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To-Go Cocktails Could Become Permanent in Texas Beyond the Pandemic

Two Texas representatives have filed a bill to make alcohol to go widely available

Three glass bottles of beverages, one yellow, one amber, and another yellow, on a wooden table
Currently, Texas restaurants and bars are able to sell to-go cocktails with the purchase of food during the length of the novel coronavirus pandemic
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Alcoholic beverages to go could become a permanent thing in Texas, thanks to recently introduced legislation.

Takeout and delivery alcoholic beverages — mixed cocktails, beer, and wine — are currently allowed via an emergency measure filed in July by Texas Gov. Greg Abbott, as a way to create extra revenue for bars and restaurants during the COVID-19 pandemic. Sen. Kelly Hancock, R-North Richland Hills, and Rep. Charlie Green, R-Fort Worth, have filed the two bills — SB 298 in the Senate and HB 1094 in the House of Representatives — which would make those emergency measures permanent. The legislators collaborated with the Texas Restaurant Association (TRA) and Texas Alcoholic Beverage Commission (TABC) on the bill.

The bill would allow restaurants with mixed beverage permits and food and beverage certificates from TABC to sell beer, wine, and cocktails for pickup or delivery beyond the pandemic, including through third-party delivery companies. In line with the current emergency requirements, alcoholic beverages would have to be purchased with food. The bill also codifies the safety provisions in the governor’s waiver, like labeling and sealing requirements.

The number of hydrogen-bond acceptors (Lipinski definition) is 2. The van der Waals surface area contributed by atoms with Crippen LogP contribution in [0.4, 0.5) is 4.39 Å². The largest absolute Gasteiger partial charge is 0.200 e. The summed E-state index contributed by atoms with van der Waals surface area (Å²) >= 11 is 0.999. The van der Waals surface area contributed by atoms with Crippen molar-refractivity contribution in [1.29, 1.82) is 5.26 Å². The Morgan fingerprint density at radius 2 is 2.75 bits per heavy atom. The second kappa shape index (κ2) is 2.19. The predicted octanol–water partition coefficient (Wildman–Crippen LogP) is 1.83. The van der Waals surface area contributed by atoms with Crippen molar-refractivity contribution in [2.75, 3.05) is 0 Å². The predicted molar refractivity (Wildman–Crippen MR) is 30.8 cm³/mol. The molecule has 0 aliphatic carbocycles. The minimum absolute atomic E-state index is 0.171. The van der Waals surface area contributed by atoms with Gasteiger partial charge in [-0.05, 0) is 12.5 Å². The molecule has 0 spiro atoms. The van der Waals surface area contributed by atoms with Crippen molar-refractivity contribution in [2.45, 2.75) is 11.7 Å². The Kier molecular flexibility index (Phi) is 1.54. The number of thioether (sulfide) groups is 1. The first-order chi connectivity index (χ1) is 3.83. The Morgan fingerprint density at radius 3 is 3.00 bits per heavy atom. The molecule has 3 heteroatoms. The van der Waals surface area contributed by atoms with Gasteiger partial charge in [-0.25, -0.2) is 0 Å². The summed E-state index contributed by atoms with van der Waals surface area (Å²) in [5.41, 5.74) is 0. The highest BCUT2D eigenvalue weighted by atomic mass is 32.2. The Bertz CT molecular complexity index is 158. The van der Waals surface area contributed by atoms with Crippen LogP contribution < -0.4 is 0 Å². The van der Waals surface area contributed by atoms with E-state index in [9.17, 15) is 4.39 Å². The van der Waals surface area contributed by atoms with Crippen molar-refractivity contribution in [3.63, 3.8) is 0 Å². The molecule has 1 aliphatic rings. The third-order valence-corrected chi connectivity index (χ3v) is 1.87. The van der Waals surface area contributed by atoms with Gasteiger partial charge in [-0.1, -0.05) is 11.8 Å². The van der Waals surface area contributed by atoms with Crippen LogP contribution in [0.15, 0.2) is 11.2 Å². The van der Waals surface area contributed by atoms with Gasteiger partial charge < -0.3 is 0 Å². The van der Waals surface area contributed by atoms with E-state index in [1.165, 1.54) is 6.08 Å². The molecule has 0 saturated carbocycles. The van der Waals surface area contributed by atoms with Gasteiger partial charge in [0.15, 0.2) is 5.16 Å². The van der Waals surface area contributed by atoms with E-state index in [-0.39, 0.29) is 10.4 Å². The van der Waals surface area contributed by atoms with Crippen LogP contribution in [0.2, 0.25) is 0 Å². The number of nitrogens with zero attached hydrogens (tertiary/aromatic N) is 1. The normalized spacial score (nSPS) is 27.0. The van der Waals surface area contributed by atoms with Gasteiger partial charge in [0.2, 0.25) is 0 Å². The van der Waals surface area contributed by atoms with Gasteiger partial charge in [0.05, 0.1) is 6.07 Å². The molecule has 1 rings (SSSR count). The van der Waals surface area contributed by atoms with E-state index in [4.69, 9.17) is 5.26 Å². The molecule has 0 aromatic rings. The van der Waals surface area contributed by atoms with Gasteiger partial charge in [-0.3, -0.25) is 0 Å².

Before the updated emergency measure in June, restaurants and bars could only sell manufacturer-sealed alcoholic beverages (which meant no mixed cocktails) that were 375 milliliters or less. Many businesses used this waiver to sell cocktail kits with liquor bottles, nonalcoholic mixers, and ingredients, all packed separately so people could make drinks at home. This option was available for takeout or delivery.

In a press release, TRA president and CEO Emily Williams Knight said, “We know the road to recovery will be long, which is precisely why we need tools like alcohol to-go to become permanent.”

The Texas Legislature begins its 2021 session today.

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